Holy Moses! The first surprise in this passage from Deuteronomy is that the biblical lawgiver par excellence is also the prototypical prophet. In 21st-century America, prophets are not so easily disguised as senators and members of Congress. What does Washington have to do with Waco? Law, or the codification, enforcement and interpretation of community mores, does not usually appear in the same sentence as prophecy, the impassioned oraculation of the divine word. We tend to think of these two matrices of authority as in tension or opposition to one another. Vox populi on the one hand; vox Dei on the other.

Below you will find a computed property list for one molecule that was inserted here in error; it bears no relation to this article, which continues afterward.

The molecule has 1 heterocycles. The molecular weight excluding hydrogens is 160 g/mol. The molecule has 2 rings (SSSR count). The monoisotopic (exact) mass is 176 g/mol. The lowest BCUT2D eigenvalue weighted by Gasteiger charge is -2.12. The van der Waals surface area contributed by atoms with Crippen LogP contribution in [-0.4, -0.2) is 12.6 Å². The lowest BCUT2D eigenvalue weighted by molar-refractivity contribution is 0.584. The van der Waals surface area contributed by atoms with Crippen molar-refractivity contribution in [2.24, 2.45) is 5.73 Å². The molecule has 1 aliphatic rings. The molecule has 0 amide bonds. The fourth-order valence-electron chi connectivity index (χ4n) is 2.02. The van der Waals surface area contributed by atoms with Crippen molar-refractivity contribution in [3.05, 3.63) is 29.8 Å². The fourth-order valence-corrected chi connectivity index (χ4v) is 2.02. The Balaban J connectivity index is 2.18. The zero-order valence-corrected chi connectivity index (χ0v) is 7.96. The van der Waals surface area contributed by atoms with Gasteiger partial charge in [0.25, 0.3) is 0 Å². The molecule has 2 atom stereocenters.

A. M. Stroud III, a former prosecutor in Louisiana, expresses regret for the role he played in sending Glenn Ford to death row in 1984. “I was 33 years old. I was arrogant, judgmental, narcissistic and very full of myself. I was not as interested in justice as I was in winning.” Stroud says he presented dubious evidence from a forensic pathologist, precluded black jurors from the trial (Ford, since exonerated, is black), and ignored the fact that the appointed defense attorney had never before tried a criminal or capital case. “I . . . hope that providence will have more mercy for me than I showed Glenn Ford,” Stroud said in a letter to the editor of the Times of Shreveport. “But, I’m also sobered by the realization that I certainly am not deserving of it” (ABA Journal, March 25).